Exploring Messaging Strategy
I became a new breast cancer survivor during the 2020 election season. Although still in treatment and pandemic quarantine I was inspired by the changing world’s response to George Floyd’s murder. Indeed, riveted by healthy folks, young folks, and finally fed-up white folks, I wanted to be part of it.
At the same time, the Lincoln Project’s videos emerged. These former Republicans weary of the Maga Agenda are producing “attack ads” to defend democracy. They push the kind of hard-hitting, yet truth-telling messaging I knew progressives needed to engage voters. So, I thought I can do that! Create a video that stumps for an issue that matters to me close to home.
That 2020 issue was the repeal of Prop 209 which banned affirmative action. A Yes vote on Prop 16 would restore measures that minimize discrimination.
The 1996 ballot initiative, Prop 209 gutted California’s constitutional protections against systemic injustices in public hiring, contracting, and college admissions. To add insult to injury, it did so using civil rights language. Even, called the provision, California Civil Rights Initiative (CCRI).
Of course, after 24 years of banned racial equity, gains made by women and people of color disintegrated. The losses cost quantifiably 1.1 billion in contracts according to impact study results.
You can finish reading more about how Poor Messaging lost Prop 16’s Prosperity on my blog. If you care about economic justice, it’s a deep dive into the issue. I share how some insights from my experience emerged and thoughts on how content creators can make an impact.
Yes On Prop 16 Video
But, we’ll keep it concise here.
I designed this video to practice and maintain my skills while convalescing.
To start, I researched Prop 209 and how its antidote Prop 16 made it to the ballot in 2020. State Assemblymember Dr. Shirley Webber pointed out that the fuss over college admissions is a smokescreen. Indeed, for the billions in public contracting that underrepresented people are discriminated out of.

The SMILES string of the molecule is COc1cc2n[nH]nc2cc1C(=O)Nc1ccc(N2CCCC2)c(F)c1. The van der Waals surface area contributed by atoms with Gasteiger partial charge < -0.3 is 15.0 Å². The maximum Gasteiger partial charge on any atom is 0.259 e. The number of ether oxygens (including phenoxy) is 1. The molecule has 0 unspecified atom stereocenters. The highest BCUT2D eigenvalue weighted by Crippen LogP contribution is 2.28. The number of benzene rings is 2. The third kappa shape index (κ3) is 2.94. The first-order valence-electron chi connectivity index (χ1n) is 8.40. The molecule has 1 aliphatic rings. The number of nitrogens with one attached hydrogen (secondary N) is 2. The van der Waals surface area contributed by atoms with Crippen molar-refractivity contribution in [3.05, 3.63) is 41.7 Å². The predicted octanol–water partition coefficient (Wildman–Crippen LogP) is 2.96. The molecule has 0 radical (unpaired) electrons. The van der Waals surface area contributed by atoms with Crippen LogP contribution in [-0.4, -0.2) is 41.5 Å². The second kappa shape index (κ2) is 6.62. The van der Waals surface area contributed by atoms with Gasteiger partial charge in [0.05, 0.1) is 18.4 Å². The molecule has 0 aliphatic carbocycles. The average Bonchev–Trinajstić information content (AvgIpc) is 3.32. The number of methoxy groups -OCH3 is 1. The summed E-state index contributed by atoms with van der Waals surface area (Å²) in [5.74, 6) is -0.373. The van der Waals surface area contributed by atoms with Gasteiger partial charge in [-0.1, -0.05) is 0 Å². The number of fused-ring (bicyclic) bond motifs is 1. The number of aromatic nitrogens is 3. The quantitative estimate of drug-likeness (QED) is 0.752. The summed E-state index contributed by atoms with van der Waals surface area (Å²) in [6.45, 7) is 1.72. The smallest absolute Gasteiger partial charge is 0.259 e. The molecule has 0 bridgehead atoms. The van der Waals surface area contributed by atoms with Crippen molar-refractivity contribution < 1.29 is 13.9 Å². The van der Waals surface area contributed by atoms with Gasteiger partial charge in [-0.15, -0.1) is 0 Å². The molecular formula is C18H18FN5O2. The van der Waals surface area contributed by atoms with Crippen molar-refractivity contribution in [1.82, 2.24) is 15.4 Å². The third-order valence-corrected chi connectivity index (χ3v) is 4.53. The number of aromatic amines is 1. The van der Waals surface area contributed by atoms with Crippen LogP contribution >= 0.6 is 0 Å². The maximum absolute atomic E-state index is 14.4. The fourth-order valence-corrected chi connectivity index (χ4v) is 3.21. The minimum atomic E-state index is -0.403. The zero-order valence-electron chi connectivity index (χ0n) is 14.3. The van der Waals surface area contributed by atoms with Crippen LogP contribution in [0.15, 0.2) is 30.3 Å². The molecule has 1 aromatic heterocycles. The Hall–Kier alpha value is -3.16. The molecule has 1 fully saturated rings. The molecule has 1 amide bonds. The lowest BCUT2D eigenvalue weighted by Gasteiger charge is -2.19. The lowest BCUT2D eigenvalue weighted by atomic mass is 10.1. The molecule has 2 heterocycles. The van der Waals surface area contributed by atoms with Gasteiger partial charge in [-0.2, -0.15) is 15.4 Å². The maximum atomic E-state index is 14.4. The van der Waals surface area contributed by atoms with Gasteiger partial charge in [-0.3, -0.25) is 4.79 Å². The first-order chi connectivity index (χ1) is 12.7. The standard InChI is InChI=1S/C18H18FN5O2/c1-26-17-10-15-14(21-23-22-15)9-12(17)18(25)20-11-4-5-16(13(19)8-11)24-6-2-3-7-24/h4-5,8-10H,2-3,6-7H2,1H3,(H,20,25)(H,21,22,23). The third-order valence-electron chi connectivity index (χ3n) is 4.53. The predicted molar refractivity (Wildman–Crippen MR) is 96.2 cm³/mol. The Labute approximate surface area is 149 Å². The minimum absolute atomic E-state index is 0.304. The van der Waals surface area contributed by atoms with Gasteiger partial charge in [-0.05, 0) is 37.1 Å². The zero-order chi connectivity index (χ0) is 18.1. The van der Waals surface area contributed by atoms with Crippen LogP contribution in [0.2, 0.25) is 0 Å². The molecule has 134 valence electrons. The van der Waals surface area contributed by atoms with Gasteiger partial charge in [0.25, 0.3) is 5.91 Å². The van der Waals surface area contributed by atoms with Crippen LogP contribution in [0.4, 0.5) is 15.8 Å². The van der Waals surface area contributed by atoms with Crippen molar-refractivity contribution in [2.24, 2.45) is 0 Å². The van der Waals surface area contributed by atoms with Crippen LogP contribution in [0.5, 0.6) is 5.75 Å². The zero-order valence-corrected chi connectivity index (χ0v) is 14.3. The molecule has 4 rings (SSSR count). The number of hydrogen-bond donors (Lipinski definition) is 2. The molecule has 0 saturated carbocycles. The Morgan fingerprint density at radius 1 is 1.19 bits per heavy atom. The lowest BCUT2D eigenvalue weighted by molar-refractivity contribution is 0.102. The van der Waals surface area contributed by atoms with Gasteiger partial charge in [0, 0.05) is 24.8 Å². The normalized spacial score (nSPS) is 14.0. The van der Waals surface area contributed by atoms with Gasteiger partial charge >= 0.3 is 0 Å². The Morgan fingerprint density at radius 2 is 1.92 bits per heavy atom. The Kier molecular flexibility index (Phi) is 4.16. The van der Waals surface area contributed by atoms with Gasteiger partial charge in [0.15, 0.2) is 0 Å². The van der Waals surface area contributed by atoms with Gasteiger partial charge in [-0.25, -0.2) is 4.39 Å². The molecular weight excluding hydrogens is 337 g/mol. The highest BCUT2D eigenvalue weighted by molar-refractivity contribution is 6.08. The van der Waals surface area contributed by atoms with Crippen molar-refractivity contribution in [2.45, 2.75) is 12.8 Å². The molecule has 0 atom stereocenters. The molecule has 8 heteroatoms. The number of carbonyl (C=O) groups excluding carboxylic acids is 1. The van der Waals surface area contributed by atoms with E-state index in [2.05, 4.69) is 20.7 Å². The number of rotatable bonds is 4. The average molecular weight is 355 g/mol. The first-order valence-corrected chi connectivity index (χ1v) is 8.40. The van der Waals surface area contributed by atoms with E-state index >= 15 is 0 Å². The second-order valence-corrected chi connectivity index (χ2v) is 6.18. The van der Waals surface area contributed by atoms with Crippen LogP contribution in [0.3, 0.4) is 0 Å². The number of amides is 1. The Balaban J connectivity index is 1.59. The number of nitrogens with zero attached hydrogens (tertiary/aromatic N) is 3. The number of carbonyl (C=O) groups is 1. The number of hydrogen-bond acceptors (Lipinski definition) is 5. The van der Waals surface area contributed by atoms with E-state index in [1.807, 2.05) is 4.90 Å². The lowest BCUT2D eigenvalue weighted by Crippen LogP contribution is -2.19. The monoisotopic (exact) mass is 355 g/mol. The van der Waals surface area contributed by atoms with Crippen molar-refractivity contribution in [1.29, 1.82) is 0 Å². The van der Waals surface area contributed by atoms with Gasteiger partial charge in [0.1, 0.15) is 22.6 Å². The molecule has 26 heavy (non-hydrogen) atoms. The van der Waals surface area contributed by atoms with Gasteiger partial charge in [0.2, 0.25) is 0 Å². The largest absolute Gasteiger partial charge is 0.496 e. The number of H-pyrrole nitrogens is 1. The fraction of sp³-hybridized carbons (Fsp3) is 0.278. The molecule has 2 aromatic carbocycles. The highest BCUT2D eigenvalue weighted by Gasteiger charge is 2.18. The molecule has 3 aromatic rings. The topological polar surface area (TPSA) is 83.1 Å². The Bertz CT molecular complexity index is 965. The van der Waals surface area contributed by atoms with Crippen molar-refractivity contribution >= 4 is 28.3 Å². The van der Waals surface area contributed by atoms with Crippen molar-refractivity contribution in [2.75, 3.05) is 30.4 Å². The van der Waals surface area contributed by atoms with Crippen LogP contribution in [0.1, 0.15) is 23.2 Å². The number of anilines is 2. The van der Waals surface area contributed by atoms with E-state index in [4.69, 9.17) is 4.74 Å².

With that understanding, I knew I wanted to make public contracting the focus and use the study findings to back it up. I’d only have moments to tell this story, 30 seconds to be exact. I wanted it to be substantive and quick, you’d immediately get it.
There are a couple of production features I am especially proud of. One, the opening shot, the image of a television in an apocalyptic scene which I masked in the old news footage of Prop 209 coverage. It’s so desolate and matches perfectly what I’m saying. Two, the footage of a woman of color taking care of business while her rowdy kids play. For the low, well no budget I think I did really well sourcing footage for this mockup. Also, my sound effect is timed so perfectly when the study graphics slide together, it sounds like a vault closing. Yes, see me popping my collar!
My warp effect transition from the protest image to the construction workers’ footage didn’t quite wind into each the way I wanted it to because of the differences between an image and video. Still, it matches the warped circumstances of Prop 209, so I left it as is. Of course, I would have loved to have footage of Dr. Webber and the celebration of getting Prop 16 on the ballot rather than a picture, but it suffices.
Overall and most importantly, the message is clear. Vote Yes on Prop 16 because of lost billions.
I enjoyed making a political ad and exploring my aptitude for it. Would be nice to collaborate with some policy wonks on a project like this in the future.
Voice | Script Writing | Photoshop|Photography | Videography | Video Editing | Adobe Premier | Adobe After Effects